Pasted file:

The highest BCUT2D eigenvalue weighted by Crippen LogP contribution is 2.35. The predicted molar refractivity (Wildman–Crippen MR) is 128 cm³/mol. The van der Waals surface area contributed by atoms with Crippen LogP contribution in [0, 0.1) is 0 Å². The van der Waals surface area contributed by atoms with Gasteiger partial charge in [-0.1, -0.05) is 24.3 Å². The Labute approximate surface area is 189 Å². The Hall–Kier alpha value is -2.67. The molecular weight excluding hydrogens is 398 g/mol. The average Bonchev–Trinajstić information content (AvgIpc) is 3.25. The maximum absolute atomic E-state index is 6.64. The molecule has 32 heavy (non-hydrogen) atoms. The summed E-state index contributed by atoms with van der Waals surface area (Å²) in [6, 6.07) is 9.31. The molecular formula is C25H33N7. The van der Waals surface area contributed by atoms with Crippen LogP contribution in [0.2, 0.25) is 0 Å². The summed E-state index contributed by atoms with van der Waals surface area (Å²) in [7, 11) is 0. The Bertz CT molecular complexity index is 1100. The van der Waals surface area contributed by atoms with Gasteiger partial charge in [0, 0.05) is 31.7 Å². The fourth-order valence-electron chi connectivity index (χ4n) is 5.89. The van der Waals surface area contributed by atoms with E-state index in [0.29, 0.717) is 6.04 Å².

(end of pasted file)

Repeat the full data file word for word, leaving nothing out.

The highest BCUT2D eigenvalue weighted by Crippen LogP contribution is 2.35. The predicted molar refractivity (Wildman–Crippen MR) is 128 cm³/mol. The van der Waals surface area contributed by atoms with Crippen LogP contribution in [0, 0.1) is 0 Å². The van der Waals surface area contributed by atoms with Gasteiger partial charge in [-0.1, -0.05) is 24.3 Å². The Labute approximate surface area is 189 Å². The Hall–Kier alpha value is -2.67. The molecular weight excluding hydrogens is 398 g/mol. The average Bonchev–Trinajstić information content (AvgIpc) is 3.25. The maximum absolute atomic E-state index is 6.64. The molecule has 32 heavy (non-hydrogen) atoms. The summed E-state index contributed by atoms with van der Waals surface area (Å²) in [6, 6.07) is 9.31. The molecular formula is C25H33N7. The van der Waals surface area contributed by atoms with Crippen LogP contribution in [0.2, 0.25) is 0 Å². The summed E-state index contributed by atoms with van der Waals surface area (Å²) in [7, 11) is 0. The Bertz CT molecular complexity index is 1100. The van der Waals surface area contributed by atoms with Gasteiger partial charge in [0, 0.05) is 31.7 Å². The fourth-order valence-electron chi connectivity index (χ4n) is 5.89. The van der Waals surface area contributed by atoms with E-state index in [0.29, 0.717) is 6.04 Å².